Shalom Bayit, peace in the home, is one of the highest values of Judaism. This is also the value most compromised by domestic violence.
The Jewish community is not immune from domestic violence. Most statistics say it happens at the same rate and intensity as the mainstream community, 1 out of every 3 women. The only difference for Jewish women is they stay in abusive relationships longer... on average 15 years. This is why, in 2006, JFSC decided to start a program called Shalom Bayit, dedicated to addressing the issues of domestic violence in the Jewish community.
Shalom Bayit department is an award winning program dedicated to bringing awareness and building capacity in our community around the issue of domestic violence. It addresses issues of spousal violence, senior's abuse, child abuse, childhood sexual abuse, dating violence and bullying, in our community.
Domestic abuse in the Jewish community has no boundaries; it affects all types of relationships, all socio-economic classes, all ages, and all spectrums of religious and cultural life. The range of identified behaviors of abuse is broad and includes sexual, verbal, psychological, physical, and financial abuse.
The myth that Jewish families are immune from abuse allows both Jewish and secular professionals, including police, mental health professionals, and medical personnel to miss the cues of abuse.
Jewish women often either delay seeking help or do not seek help at all. The shame (shonda) associated with abuse, the fear of losing their children in custody battles, and the lack of access to financial resources for legal fees, housing, and other transitional needs represent significant barriers for many women. Too often, a woman may seek help for abuse or decide to leave an abusive relationship only to find many of her needs unmet.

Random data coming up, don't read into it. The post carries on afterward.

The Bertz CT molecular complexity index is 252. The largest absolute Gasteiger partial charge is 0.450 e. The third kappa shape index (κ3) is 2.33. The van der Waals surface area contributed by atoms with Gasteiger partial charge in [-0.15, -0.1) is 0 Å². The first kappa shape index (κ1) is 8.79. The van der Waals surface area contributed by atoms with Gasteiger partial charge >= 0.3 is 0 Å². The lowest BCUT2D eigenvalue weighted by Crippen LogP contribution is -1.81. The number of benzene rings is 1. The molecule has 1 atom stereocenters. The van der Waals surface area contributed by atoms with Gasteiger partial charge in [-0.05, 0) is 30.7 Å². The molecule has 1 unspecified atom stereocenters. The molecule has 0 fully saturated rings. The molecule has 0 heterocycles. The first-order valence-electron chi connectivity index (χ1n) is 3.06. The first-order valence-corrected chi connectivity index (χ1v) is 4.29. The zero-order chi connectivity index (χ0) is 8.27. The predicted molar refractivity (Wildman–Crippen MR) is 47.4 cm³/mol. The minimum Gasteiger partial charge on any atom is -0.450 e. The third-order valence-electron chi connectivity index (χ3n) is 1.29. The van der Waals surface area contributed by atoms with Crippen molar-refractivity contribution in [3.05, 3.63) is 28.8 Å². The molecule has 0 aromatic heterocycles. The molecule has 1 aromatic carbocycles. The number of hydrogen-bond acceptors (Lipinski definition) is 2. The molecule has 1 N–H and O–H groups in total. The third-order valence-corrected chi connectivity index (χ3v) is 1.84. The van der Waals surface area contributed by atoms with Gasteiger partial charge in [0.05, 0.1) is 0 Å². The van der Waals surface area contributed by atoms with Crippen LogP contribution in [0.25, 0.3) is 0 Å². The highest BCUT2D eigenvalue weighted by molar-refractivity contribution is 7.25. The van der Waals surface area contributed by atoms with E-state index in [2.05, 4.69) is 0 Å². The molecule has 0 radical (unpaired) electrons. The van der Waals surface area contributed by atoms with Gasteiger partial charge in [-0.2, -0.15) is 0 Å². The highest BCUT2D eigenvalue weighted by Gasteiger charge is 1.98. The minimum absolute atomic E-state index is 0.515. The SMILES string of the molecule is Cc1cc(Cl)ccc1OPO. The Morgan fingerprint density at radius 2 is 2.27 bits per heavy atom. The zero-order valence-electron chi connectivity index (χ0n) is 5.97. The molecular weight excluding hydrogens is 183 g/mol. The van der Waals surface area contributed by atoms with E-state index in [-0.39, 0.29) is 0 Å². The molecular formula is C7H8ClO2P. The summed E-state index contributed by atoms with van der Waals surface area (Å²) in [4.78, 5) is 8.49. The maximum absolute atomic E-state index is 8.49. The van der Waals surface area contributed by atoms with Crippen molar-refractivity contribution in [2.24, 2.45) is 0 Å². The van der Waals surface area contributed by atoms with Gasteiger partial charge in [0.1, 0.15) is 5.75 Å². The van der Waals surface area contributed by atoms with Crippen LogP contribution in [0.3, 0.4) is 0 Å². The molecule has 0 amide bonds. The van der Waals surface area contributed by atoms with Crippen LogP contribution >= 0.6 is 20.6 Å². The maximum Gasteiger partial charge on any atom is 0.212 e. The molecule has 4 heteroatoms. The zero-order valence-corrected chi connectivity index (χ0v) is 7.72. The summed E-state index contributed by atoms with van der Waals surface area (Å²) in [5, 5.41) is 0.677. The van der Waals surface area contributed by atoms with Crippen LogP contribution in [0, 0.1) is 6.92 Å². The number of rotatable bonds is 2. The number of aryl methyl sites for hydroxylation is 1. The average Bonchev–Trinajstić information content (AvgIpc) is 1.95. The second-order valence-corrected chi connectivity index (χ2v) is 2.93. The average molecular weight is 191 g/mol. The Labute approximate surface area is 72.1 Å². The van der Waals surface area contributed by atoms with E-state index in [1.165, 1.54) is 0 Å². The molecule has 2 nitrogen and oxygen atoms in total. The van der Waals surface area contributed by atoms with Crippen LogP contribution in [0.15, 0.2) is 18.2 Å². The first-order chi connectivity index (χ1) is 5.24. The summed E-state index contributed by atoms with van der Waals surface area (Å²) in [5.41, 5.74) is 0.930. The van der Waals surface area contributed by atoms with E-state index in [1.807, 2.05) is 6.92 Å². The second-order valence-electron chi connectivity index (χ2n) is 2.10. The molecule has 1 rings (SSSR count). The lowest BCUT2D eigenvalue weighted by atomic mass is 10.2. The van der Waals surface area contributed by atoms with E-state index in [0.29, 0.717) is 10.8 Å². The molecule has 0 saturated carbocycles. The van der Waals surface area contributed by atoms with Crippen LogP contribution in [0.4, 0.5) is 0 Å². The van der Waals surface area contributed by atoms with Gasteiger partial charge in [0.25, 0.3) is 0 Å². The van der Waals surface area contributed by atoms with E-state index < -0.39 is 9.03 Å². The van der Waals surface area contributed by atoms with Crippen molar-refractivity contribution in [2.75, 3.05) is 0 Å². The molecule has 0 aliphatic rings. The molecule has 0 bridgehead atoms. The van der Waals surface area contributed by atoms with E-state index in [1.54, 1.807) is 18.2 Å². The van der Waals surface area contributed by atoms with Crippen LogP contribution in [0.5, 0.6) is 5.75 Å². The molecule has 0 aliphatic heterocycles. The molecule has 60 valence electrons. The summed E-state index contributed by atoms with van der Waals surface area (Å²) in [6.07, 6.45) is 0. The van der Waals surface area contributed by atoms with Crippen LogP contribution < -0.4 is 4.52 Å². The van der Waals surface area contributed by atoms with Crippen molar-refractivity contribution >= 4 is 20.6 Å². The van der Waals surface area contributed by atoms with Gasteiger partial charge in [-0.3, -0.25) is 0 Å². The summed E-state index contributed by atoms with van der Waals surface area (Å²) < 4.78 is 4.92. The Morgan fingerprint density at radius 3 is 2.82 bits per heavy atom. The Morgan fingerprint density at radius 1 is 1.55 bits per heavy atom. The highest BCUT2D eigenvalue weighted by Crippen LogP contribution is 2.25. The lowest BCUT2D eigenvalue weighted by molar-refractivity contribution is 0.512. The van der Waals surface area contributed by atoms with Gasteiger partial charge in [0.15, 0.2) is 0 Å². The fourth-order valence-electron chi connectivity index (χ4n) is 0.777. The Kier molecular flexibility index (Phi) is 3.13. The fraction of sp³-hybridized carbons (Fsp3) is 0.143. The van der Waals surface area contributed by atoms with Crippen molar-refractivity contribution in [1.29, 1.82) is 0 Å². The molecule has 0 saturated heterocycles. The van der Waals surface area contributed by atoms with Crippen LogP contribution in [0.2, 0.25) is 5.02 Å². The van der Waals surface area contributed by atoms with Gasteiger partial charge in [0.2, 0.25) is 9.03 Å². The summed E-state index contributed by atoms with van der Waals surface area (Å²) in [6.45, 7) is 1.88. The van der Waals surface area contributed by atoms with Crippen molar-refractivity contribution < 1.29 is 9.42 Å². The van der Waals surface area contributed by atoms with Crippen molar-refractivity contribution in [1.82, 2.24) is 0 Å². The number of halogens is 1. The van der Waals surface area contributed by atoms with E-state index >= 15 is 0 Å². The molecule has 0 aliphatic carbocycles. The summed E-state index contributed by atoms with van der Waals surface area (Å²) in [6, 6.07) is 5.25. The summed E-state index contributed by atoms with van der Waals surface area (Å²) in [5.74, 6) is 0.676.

Jewish women do not usually seek emergency shelter and therefore are left alone to negotiate a system of independent and disconnected program and services.
Victims and survivors are much more likely to seek help from their intimate network of friends and family members or a private psychotherapist than from any other source.
Rabbis play an important role in speaking out about domestic abuse in the Jewish community and in providing support to the victims of abuse and their families. The challenges rabbis face when dealing with domestic abuse within their congregations must be addressed. Jewish women are more likely to go to a rabbi for help and guidance if the rabbi has previously spoken out about the issue. (JWI needs assessment: A portrait of domestic abuse in the Jewish community, 2004)
The mandate of Shalom Bayit is designed to make a difference in our community for those who have experienced or are experiencing abuse.
If you or someone you know is experiencing domestic violence please contact us at 403.287.3510 or e-mail firstname.lastname@example.org. All calls and inquiries are confidential.
When in crisis, email or other forms of electronic communication are not recommended for getting help. Contact the Calgary Distress Centre at 403.266.4357.
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